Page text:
It's a great question. You know, I actually have talked to [Mensch founder] Neil Hoffman on many occasions, and obviously, now there are a lot of products out there that have some assimilation or have found some success due to our world. We've really spent a lot of time thinking about our vision and our mission and our goals, and while we work at representing all sorts of backgrounds in our storytelling, we haven't quite moved in that direction yet to try to capture all the holidays in the December timeframe.
With success has come criticism, specifically that your products function as a kind of prying surveillance over kids. Do you just choose to brush that off and stay the course?
First and foremost, our mantra internally is to stay focused. If you follow down the trail of every single bit of criticism or feedback, you're going to end up in a swirl that nobody wants to be in. So you just have to define what it is that you're doing and why you're doing it. In our case, the Elf on the Shelf, which we feel is our hero, it's a tradition based on our own family experiences. So when you hear someone say, "Ooh, it's training children, that it could be a surveillance state," you know, I had it growing up and I feel like we turned out just fine. There's a piece of me that wants to be like, "Do you know how much information your phone has?
The other thing we hear quite a bit is, "Oh my gosh, it's so much work." The book itself really only has that the elves fly back and forth with Santa Claus and reports on whatever happens to be going on in your home. It doesn't layer in all of these other things that sometimes people make it to be. It really is just about how your family celebrates the tradition.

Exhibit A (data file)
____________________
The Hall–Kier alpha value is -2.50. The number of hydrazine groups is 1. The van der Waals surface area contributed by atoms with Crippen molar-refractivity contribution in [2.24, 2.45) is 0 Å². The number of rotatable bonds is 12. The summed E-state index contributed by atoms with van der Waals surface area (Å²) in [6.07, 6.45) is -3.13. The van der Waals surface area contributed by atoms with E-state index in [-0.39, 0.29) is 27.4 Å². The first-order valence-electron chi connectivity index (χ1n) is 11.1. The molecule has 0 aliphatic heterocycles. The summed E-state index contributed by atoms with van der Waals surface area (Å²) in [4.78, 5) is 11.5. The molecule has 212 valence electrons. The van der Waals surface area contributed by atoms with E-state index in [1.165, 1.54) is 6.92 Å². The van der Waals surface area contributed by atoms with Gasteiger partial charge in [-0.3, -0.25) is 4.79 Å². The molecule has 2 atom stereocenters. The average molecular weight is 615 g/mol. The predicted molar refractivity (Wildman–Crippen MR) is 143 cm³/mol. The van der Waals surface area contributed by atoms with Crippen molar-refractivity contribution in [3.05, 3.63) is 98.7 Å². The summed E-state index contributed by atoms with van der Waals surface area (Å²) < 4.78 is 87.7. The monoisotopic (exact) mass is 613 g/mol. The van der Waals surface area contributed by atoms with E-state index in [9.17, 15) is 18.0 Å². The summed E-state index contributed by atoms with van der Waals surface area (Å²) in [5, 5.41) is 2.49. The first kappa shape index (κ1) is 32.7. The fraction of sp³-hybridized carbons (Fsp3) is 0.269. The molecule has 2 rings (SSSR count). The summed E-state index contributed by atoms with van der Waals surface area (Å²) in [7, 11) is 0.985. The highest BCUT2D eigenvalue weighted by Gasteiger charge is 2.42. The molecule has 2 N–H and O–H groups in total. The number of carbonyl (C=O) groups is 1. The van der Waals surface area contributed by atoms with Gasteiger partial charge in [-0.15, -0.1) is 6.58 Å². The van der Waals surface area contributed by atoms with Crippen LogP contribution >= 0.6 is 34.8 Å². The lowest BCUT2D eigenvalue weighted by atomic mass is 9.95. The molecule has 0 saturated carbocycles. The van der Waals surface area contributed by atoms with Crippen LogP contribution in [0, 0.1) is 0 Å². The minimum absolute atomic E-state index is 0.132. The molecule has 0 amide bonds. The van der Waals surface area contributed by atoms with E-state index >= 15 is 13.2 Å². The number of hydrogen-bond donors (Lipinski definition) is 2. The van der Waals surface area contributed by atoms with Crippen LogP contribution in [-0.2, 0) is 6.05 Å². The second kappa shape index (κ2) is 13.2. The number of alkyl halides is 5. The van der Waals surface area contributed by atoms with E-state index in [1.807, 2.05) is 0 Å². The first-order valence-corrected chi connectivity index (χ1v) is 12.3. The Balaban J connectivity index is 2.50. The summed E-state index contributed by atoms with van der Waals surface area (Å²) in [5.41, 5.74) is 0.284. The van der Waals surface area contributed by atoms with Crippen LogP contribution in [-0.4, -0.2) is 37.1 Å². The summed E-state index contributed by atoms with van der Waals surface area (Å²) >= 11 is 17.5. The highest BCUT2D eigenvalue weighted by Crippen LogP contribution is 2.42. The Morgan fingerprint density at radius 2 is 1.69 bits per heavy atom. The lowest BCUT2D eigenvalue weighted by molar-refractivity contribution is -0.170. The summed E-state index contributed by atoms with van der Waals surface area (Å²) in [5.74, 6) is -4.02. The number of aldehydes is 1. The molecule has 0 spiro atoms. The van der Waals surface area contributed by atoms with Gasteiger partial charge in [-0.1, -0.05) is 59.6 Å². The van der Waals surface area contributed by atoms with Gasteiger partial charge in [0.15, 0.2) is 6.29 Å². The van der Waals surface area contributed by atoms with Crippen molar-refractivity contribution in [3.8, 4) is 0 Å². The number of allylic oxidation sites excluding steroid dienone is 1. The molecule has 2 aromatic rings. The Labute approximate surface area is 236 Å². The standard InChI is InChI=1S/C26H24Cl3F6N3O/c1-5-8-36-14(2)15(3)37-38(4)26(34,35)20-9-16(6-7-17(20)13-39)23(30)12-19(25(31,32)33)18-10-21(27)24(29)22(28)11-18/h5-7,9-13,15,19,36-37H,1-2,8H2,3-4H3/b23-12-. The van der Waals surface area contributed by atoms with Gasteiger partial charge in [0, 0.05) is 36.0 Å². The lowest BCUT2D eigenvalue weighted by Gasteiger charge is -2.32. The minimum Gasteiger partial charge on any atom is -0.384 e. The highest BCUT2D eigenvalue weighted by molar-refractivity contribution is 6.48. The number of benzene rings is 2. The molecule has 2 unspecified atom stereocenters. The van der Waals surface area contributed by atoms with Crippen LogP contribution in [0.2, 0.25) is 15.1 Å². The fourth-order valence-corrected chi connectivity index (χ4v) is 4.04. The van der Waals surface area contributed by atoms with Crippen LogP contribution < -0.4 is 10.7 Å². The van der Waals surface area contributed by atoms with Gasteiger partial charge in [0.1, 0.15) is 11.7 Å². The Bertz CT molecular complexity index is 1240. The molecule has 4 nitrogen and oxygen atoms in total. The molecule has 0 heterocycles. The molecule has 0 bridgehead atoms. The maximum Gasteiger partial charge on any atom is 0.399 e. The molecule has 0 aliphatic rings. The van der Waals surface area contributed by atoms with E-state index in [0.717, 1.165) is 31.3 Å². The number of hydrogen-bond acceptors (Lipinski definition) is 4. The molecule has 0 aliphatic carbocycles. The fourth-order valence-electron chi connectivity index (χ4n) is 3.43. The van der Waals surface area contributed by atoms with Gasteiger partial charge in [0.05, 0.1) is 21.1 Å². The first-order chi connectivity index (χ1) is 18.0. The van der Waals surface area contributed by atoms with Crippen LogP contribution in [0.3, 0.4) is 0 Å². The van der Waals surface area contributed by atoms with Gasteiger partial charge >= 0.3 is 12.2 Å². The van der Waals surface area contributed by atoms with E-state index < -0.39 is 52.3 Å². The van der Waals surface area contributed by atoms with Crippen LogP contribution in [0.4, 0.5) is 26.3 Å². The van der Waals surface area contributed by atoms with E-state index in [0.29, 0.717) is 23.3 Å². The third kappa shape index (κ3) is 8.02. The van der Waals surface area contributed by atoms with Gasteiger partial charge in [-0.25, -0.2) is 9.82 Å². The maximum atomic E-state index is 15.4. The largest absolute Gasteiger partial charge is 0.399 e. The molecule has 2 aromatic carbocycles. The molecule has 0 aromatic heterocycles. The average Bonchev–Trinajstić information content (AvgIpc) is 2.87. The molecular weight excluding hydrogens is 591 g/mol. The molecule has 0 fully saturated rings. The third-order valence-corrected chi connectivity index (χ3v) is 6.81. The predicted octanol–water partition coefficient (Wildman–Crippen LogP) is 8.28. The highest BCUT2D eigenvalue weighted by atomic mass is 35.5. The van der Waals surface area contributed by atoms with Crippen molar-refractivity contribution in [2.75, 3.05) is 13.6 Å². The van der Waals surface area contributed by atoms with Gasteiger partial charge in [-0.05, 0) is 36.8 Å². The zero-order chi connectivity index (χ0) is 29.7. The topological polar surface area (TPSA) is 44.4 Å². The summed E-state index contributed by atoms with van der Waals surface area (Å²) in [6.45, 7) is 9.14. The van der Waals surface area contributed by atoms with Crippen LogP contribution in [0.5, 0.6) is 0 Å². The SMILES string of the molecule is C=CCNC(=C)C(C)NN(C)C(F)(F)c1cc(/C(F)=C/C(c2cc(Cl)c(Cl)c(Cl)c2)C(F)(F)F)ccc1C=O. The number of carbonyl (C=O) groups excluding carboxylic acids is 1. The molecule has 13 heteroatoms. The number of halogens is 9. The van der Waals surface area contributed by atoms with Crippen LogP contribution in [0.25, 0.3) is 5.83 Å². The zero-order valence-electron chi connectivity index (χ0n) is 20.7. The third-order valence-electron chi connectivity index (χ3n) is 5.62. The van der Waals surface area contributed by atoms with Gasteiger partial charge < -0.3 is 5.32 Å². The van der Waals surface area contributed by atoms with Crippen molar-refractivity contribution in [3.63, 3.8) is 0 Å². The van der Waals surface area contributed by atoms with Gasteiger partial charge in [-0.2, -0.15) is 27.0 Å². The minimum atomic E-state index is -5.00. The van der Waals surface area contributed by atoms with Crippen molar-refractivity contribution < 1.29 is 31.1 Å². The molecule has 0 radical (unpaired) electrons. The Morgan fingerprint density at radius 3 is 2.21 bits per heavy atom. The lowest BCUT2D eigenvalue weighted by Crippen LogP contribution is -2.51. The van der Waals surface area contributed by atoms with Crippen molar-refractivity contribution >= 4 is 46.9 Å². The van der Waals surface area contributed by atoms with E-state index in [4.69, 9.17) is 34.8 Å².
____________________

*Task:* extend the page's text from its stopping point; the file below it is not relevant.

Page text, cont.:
So to put it through my Jewish, Hanukkah-centric lens, the Elf is just a bit of a yenta.
[Laughs.] Very, very true. Yes. But you know what? He can also report on all the good things you're doing. We've had children we heard started brushing their teeth far more regularly or the elves knew that they'd made their bed.
A little extra accountability can only help busy parents.
Why not, right?
Given how well-defined your culture and mission are, has it been challenging to bring new partners like Netflix or representation like Creative Artists Agency into the fold?
We've been extremely careful with our brand and making sure we choose partners who really get it and understand it. Our partnership with Netflix was not something that happened overnight. We had meeting after meeting with them, going back years. We met with other studios. We worked very hard to make sure we had the right agent partners, that we chose the right production partners — people who understood our vision and what we were going for. Our desire is to maintain creative control, which is very important to us. It's also important for us to protect our intellectual property. So there are a lot of checkboxes that we put together to make sure we had the right team in place before we moved forward with it. We've really looked for the best, the bright, the smartest, the most interesting people who believe in what we're doing, and it's those people who continue to help make us successful. I feel very passionate that our people and our partners are making that happen.
Neither you nor your sister or mother were veteran business owners when this all started, so when did you begin feeling self-assured about your ability to oversee something this sprawling?
As a female-led, family-owned business, I'm sure you can appreciate the general challenges that were out there for us, not just in the fact that no one had any idea what an elf in a box that talked to Santa was all about. We had to explain that from the start and really focus on building our brand. But then we heard people say, "Why don't you let real business people take over?" We heard, "Isn't it time to get a man in there who knows how to run things?" And while I very much appreciate all of the feedback we've received, there is absolutely no replacement for the passion, the drive, the willingness to put everything at risk to make this business grow. To have this happen, no one is going to do that for you.